A model horse is the next best thing to owning a live horse.
“Breyer’s model horses have been the iconic American toy since the 1950s. Breyer horses are realistic, authentic model horses,” according to Kathleen Fallon, at Reeves International, Pequannock, New Jersey, the Breyer manufacturer.
“There’ll be a full slate of activities for all ages featuring model horses and real horses during the annual Breyer Fun Day, Saturday, May 6, at Bluestem Farm & Ranch Supply in Emporia. It’s a great opportunity to learn more about horses and model horses, too,” welcomed Bruce Burenheide, longtime store official.
“Breyer now specializes in model horses made from cellulose acetate, a form of plastic, and also produces other animal models from the same material,” Fallon said.
One of the largest selections of Breyer models is available at Bluestem when the store hosts the Breyer Fun Day.
“There will be wide array of activities including drawings for many prizes,” Burenheide said.
Blankley Gypsy Vanner Horses, Orear Welsh Ponies and the Shooting Star Equine Rescue with Duni the painting horse will be there
All eyes turn her way instantly whenever Angela Blankley takes her horses anywhere.
“These are Gypsy Vanner Horses, so beautiful,” the Emporia horsewoman explained.
“They’re relatively new to the United States,” she added. “Originating in the British Isles, Gypsy Vanners have only been in this country since the early ’80s.”
Initially seeing the horses in a movie, Blankley searched information about the Gypsy Vanner breed.
After nearly three years looking, Blankley acquired a pair of her own Gypsy Vanner mares last spring from Gypsy Park, LLC, in Kansas City. .
Snow White is now a four-year-old black and white tobiano, and Maleficent, an all-black bald faced two-year-old.
“Snow White took right to training and rides like a rocking chair,” Blankley said.
Training is set for the mate this year, with plans to increase versatility as driving horses.
“Gypsy Vanners are small draft horses, only about 15-hands, with long manes, and tails, heavy feathering on the fetlocks,” Blankley described. “While the horses can be any color, tobiano paint is the most common.”
Frequently used to pull caravan wagons in Europe, Gypsy Vanners are very athletic all-around horses, “do about anything,” according to Blankley.
Dressage, jumping, Western riding are common repertoire.
“The best thing of all is the Gypsy Vanners are real gentle, quiet. They don’t get too excited about anything,” Blankley insisted. “During last year’s Breyer Fun Day, Maleficent literally went to sleep.”
However, with a lifetime horse interests, Blankley’s newest breed venture makes her “pretty excited.”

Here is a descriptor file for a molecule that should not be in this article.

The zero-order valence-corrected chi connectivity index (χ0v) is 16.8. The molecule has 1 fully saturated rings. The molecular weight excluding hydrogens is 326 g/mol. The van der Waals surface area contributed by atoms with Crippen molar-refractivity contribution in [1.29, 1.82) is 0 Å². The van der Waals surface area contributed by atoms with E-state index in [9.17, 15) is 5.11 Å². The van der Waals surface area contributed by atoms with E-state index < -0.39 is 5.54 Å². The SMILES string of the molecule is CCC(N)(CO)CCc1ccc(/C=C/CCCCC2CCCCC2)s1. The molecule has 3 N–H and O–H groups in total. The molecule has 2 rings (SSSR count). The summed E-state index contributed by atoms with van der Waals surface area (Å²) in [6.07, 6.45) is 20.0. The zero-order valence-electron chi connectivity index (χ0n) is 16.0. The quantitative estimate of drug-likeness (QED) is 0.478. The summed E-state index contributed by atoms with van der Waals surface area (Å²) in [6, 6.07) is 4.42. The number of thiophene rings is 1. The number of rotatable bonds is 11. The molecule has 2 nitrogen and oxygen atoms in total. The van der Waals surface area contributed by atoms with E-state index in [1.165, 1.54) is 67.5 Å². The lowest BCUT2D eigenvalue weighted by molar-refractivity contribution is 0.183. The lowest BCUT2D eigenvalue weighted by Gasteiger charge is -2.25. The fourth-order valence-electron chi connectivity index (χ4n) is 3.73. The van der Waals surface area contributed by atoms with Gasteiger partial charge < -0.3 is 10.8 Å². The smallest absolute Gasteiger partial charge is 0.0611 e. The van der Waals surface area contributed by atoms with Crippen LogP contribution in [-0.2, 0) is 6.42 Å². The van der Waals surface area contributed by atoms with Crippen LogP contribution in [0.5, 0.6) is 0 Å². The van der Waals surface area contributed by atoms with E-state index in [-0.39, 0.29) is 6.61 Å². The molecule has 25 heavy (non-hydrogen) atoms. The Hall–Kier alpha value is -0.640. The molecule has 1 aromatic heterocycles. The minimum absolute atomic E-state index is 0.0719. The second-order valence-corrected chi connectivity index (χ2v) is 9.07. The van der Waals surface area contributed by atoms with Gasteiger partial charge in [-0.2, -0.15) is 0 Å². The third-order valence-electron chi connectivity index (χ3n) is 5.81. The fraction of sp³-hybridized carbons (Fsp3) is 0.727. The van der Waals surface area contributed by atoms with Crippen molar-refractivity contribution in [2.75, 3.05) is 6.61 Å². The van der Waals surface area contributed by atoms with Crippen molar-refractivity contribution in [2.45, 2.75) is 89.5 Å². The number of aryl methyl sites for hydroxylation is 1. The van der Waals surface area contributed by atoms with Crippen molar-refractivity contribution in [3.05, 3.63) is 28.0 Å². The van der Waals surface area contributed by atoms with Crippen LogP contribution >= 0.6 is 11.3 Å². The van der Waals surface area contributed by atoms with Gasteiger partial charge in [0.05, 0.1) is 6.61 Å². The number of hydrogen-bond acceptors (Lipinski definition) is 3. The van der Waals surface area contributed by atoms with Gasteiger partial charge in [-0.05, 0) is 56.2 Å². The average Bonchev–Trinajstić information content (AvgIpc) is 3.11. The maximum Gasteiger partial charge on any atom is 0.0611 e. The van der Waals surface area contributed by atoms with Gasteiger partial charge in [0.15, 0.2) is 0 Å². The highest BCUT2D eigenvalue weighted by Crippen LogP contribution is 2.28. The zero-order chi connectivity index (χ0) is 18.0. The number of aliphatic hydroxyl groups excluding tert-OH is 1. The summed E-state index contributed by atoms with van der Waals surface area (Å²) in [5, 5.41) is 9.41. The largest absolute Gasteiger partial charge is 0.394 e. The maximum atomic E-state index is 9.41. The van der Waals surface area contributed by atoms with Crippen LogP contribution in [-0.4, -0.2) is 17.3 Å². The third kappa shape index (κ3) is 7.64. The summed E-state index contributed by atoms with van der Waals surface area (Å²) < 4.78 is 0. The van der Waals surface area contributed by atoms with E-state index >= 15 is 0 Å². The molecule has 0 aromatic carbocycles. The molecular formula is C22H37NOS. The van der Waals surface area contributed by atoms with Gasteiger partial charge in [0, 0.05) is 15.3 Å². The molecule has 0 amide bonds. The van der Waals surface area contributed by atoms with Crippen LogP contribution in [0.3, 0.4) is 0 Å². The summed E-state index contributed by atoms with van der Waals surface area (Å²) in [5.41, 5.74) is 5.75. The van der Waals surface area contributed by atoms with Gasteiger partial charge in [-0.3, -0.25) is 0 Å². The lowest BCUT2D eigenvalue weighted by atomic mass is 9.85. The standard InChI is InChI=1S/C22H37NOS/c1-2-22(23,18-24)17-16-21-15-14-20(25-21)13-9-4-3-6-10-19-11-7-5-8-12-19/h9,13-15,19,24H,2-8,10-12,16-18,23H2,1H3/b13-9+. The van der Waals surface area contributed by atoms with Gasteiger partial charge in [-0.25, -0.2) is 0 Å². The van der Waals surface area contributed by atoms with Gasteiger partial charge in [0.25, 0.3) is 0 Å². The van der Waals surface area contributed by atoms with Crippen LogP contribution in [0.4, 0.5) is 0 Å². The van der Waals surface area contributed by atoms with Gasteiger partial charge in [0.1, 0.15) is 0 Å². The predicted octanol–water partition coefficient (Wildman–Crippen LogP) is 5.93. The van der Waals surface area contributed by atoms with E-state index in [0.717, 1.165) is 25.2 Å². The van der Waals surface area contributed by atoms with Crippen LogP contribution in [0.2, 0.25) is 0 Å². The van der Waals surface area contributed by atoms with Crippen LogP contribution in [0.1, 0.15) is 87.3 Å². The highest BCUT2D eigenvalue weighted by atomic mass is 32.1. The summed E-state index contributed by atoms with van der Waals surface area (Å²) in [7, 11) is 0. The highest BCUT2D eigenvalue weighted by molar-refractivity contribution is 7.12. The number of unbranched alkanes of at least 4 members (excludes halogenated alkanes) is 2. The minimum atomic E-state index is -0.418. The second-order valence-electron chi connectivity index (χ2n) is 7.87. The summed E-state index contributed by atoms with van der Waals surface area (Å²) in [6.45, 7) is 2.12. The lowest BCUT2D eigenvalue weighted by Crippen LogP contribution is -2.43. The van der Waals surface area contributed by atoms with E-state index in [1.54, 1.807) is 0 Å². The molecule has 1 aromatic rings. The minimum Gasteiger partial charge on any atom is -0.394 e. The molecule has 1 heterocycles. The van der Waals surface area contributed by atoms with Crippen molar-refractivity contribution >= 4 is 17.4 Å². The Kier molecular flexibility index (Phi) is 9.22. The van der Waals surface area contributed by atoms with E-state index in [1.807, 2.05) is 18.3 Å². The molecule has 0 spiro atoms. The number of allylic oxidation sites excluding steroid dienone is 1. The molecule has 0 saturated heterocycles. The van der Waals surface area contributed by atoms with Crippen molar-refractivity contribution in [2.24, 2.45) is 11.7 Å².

There are a couple of Gypsy Vanner registries with breed shows including one at this year’s EquiFest of Kansas.
Welsh Ponies are longtime tradition for the Orear family at Emporia.
“My grandpa JD started raising Welsh Ponies in the ’60s, my dad Phillip loved the breed. We do, too,” Nick Orear assured.
“The family has always showed Welshes,” wife Tara added. “Our children Josie and Rowdy and our niece and nephew Hadley and Porter Peak are really into showing.”
Known since the middle ages, Welsh Ponies have been in this country since the 1800s, registry established in 1907.
While the Orear Welsh Pony population was in the “upper 80s” at one point, this generation’s inventory is “down to 30.”
After Phillip passed, his wife Kathy and their sons Nick and Todd run Orear Welsh Ponies, with Amber and Zach Peak also providing family involvement.
There are four Welsh registrations based on size: Welsh Ponies, 12.2-hands and under, up to Welsh Cobs, taller than 13.2-hands.
“Dad started breeding Cobs seven years ago with Welshman the stallion imported from Wales,” Nick said. “ Dad was very fond of Helios, our beautiful palomino stallion, and promoted him extensively.”
Tara added, “Helios is on his way to a Legion of Merit doing very well at the shows.”
Phillip Orear was recognized for his Welsh Ponies team, featuring the stallion, Avery, hooked to a wagon.
“His favorite activities were driving ponies, teaching the grandchildren and hauling them to shows,” Tara credited.
“Many of the shows are in Oklahoma and Texas,” Nick said. “We compete at them as well as local events.” For many years, the family has provided Welsh Ponies for horse judging contests.
Josie, 12, shows Zeus, a 13.1-hand palomino Cob gelding, bred on the farm, in English pleasure, jumping, Welsh classic and halter.
Rowdy, 11, exhibits Stormy, 11.2-hand black and white, and Mischa, half-Welsh, in western pleasure, trail, halter, reining and working cow horse.
Hadley, five, and Porter, two, compete with DJ, home-raised gray mare, in lead line and obstacle.
The Welsh Pony tradition in the Orear family continues strong into the fourth generation.
“When horses are all you dream about, there’ll be something for you at Bluestem’s Breyer Fun Day, May 6,” Burenheide invited.